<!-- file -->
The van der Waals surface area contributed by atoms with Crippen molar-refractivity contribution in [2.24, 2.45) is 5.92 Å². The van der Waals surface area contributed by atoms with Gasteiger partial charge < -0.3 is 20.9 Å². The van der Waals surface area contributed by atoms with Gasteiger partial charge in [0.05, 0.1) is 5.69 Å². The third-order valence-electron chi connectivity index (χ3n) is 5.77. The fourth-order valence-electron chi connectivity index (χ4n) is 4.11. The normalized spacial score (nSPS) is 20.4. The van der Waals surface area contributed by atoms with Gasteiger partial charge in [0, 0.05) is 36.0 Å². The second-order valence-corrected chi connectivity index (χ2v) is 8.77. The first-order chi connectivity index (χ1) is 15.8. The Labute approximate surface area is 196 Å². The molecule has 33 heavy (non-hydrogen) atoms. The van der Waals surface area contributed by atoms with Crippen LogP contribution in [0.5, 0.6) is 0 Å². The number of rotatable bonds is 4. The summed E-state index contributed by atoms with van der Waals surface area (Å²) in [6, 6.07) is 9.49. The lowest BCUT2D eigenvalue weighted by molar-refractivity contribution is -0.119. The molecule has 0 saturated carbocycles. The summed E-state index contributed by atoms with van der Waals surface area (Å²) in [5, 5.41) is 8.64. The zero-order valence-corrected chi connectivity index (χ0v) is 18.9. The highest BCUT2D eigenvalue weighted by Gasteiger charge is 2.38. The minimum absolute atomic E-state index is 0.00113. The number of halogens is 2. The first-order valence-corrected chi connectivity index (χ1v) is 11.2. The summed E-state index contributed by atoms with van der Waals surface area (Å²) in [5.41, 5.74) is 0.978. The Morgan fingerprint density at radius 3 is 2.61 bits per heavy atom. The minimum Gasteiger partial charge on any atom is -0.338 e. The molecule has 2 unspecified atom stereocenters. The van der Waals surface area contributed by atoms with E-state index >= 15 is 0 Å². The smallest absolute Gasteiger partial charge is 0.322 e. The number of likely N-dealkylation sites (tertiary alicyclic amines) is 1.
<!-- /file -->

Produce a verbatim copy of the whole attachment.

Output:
The van der Waals surface area contributed by atoms with Crippen molar-refractivity contribution in [2.24, 2.45) is 5.92 Å². The van der Waals surface area contributed by atoms with Gasteiger partial charge < -0.3 is 20.9 Å². The van der Waals surface area contributed by atoms with Gasteiger partial charge in [0.05, 0.1) is 5.69 Å². The third-order valence-electron chi connectivity index (χ3n) is 5.77. The fourth-order valence-electron chi connectivity index (χ4n) is 4.11. The normalized spacial score (nSPS) is 20.4. The van der Waals surface area contributed by atoms with Gasteiger partial charge in [0, 0.05) is 36.0 Å². The second-order valence-corrected chi connectivity index (χ2v) is 8.77. The first-order chi connectivity index (χ1) is 15.8. The Labute approximate surface area is 196 Å². The molecule has 33 heavy (non-hydrogen) atoms. The van der Waals surface area contributed by atoms with Crippen LogP contribution in [0.5, 0.6) is 0 Å². The number of rotatable bonds is 4. The summed E-state index contributed by atoms with van der Waals surface area (Å²) in [6, 6.07) is 9.49. The lowest BCUT2D eigenvalue weighted by molar-refractivity contribution is -0.119. The molecule has 0 saturated carbocycles. The summed E-state index contributed by atoms with van der Waals surface area (Å²) in [5, 5.41) is 8.64. The zero-order valence-corrected chi connectivity index (χ0v) is 18.9. The highest BCUT2D eigenvalue weighted by Gasteiger charge is 2.38. The minimum absolute atomic E-state index is 0.00113. The number of halogens is 2. The first-order valence-corrected chi connectivity index (χ1v) is 11.2. The summed E-state index contributed by atoms with van der Waals surface area (Å²) in [5.41, 5.74) is 0.978. The Morgan fingerprint density at radius 3 is 2.61 bits per heavy atom. The minimum Gasteiger partial charge on any atom is -0.338 e. The molecule has 2 unspecified atom stereocenters. The van der Waals surface area contributed by atoms with E-state index >= 15 is 0 Å². The smallest absolute Gasteiger partial charge is 0.322 e. The number of likely N-dealkylation sites (tertiary alicyclic amines) is 1.